The present study found that malaria infection altered the investigated cytokines (IL-4, IL-6, IL-10, IL-17A and INF-γ), with elevated levels of antibodies to recombinant antigens in Sudanese maternal, placental and neonatal plasma. The high levels of the pregnancy non-specific antibodies detected in primipara peripheral compared to parous can be explained by the high malaria transmission in the study area. The presence of non-specific, non-protective Ig may delay or interfere with the acquisition of memory B cells .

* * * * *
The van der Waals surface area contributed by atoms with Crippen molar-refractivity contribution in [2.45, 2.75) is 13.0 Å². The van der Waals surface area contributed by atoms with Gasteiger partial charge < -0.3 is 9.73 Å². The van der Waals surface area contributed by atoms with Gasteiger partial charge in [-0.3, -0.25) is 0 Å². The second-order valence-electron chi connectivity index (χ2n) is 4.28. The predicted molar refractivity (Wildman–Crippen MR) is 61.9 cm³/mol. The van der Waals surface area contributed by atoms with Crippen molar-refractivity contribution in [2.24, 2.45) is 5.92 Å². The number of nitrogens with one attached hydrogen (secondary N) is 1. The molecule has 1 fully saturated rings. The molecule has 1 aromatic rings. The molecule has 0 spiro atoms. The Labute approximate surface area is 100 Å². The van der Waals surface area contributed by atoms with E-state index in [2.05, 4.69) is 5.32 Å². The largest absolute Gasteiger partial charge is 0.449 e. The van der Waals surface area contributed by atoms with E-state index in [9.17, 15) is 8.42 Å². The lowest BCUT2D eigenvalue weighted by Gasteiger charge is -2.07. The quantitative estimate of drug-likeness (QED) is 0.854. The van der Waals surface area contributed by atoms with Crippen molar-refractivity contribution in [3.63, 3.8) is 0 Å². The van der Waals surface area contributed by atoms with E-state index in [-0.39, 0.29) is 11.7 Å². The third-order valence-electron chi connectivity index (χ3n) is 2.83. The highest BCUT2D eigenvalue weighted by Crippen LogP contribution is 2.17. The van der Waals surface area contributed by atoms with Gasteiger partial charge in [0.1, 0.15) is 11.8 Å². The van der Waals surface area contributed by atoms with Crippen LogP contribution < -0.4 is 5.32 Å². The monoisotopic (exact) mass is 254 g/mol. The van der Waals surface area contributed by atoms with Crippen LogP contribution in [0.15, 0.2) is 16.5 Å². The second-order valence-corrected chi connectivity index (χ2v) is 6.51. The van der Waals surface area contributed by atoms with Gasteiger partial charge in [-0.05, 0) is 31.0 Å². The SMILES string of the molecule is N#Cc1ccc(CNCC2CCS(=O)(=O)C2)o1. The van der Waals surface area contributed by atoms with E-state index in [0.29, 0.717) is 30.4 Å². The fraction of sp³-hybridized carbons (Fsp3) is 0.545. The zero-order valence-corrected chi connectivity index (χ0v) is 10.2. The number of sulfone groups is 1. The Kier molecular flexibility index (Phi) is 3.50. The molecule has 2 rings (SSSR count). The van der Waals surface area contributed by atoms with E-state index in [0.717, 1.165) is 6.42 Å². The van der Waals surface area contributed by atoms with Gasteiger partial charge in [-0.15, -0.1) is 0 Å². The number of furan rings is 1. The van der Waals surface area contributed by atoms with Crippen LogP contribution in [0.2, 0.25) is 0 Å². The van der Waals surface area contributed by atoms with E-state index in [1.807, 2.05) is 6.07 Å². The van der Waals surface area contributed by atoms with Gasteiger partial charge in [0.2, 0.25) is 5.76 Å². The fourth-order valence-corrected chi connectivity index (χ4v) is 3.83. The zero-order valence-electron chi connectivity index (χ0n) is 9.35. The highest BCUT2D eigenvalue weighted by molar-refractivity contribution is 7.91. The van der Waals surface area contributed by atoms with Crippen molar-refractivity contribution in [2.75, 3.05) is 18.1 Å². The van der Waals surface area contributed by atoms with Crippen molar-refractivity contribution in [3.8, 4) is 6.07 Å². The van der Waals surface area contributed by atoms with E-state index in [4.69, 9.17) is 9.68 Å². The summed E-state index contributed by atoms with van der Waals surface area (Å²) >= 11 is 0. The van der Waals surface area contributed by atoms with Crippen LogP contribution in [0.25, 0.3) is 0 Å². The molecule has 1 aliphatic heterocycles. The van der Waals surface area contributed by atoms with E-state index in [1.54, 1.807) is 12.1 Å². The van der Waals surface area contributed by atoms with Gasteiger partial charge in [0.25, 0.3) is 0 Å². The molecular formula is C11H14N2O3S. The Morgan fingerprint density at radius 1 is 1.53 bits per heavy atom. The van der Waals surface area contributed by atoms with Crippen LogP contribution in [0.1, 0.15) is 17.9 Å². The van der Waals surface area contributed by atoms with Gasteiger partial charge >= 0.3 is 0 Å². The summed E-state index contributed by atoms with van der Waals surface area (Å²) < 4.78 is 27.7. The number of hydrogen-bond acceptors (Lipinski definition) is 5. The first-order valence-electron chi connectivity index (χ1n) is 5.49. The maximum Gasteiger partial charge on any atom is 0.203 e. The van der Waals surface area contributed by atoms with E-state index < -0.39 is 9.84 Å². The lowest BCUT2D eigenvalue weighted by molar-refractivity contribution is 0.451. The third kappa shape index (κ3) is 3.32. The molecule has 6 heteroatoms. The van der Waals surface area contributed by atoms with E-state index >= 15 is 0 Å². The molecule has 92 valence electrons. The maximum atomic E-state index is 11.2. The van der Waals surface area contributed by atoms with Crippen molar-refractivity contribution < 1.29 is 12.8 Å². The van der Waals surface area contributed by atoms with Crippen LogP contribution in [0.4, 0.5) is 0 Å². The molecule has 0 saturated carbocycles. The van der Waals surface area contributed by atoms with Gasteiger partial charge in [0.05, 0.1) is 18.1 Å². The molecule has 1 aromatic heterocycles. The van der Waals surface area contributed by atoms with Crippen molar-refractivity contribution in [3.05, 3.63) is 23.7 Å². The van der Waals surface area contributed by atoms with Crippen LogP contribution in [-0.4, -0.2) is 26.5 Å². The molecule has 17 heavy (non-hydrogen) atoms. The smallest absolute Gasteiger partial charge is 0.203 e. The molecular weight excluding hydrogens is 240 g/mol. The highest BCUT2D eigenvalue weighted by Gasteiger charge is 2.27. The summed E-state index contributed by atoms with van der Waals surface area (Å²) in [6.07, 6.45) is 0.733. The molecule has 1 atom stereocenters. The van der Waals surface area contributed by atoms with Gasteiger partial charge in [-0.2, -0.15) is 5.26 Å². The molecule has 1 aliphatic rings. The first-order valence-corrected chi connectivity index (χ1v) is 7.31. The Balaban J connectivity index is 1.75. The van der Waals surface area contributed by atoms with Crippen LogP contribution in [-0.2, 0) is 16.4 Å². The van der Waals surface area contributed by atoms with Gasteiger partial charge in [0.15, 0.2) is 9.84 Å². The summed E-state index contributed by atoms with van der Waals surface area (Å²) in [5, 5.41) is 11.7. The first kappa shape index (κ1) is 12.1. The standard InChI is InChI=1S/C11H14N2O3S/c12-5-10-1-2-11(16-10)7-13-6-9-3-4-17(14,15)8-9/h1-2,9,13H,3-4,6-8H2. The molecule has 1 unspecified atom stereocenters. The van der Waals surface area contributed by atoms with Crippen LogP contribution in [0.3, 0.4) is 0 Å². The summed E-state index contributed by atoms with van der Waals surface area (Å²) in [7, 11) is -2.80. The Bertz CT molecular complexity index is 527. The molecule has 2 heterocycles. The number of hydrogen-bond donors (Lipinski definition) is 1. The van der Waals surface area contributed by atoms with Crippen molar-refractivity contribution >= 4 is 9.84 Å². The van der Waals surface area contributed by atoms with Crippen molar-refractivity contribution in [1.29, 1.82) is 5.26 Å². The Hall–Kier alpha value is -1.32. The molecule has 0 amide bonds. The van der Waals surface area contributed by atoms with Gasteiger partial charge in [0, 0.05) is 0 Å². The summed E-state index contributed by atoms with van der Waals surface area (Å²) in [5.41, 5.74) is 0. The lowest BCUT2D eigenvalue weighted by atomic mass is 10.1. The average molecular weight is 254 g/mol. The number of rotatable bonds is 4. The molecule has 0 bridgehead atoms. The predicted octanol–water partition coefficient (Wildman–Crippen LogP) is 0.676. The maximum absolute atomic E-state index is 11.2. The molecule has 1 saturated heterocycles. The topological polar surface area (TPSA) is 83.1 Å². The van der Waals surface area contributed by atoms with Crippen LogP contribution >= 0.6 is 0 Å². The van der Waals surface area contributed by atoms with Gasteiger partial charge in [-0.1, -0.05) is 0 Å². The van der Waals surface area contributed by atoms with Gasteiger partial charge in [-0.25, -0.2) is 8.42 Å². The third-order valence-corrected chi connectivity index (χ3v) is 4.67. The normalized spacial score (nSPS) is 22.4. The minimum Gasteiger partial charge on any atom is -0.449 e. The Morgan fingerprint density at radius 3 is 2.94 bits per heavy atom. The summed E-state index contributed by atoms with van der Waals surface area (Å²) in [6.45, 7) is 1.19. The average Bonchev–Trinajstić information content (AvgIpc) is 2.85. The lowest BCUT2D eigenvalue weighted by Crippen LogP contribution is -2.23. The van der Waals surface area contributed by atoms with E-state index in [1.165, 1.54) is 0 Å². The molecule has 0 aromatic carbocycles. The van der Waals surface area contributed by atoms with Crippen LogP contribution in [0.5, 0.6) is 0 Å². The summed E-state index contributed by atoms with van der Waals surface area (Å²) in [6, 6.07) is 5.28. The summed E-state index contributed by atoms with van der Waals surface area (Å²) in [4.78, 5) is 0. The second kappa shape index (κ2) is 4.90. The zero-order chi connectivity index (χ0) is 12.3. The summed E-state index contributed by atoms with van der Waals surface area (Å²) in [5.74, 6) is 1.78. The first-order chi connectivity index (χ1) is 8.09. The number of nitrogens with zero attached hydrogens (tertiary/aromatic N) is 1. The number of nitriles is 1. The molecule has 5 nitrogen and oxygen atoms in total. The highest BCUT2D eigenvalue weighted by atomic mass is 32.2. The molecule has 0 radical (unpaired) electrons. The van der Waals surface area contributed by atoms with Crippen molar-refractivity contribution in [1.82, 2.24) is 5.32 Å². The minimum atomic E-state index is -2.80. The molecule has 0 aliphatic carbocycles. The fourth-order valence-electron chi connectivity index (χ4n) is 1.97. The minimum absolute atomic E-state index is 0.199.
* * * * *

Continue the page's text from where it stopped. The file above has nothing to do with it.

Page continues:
In the current study, the levels of IL-4 and IL-10 were elevated but the levels of IL-6 and IL-17 were reduced in the plasma of the maternal peripheral, placental and umbilical cord blood samples of the PM infected mothers in comparison to the non-infected group. Moreover, the maternal peripheral level of IL-17A and the placental and neonate IFN-γ levels were not significantly different due to the infection. Several previous studies have shown elevated levels of type 2 anti-inflammatory cytokines IL-10 and IL-4 in the malaria-infected group [12, 13, 15, 23, 25, 30, 31]. Conversely, the present results were different from the previous findings in an area with unusable malaria transmission in Sudan, where higher levels of IL-4 and IL-10 in the non-infected group was reported . The findings of the increased IL-6 levels in non-infected women is in agreement with the results of other studies [11, 16, 32, 33].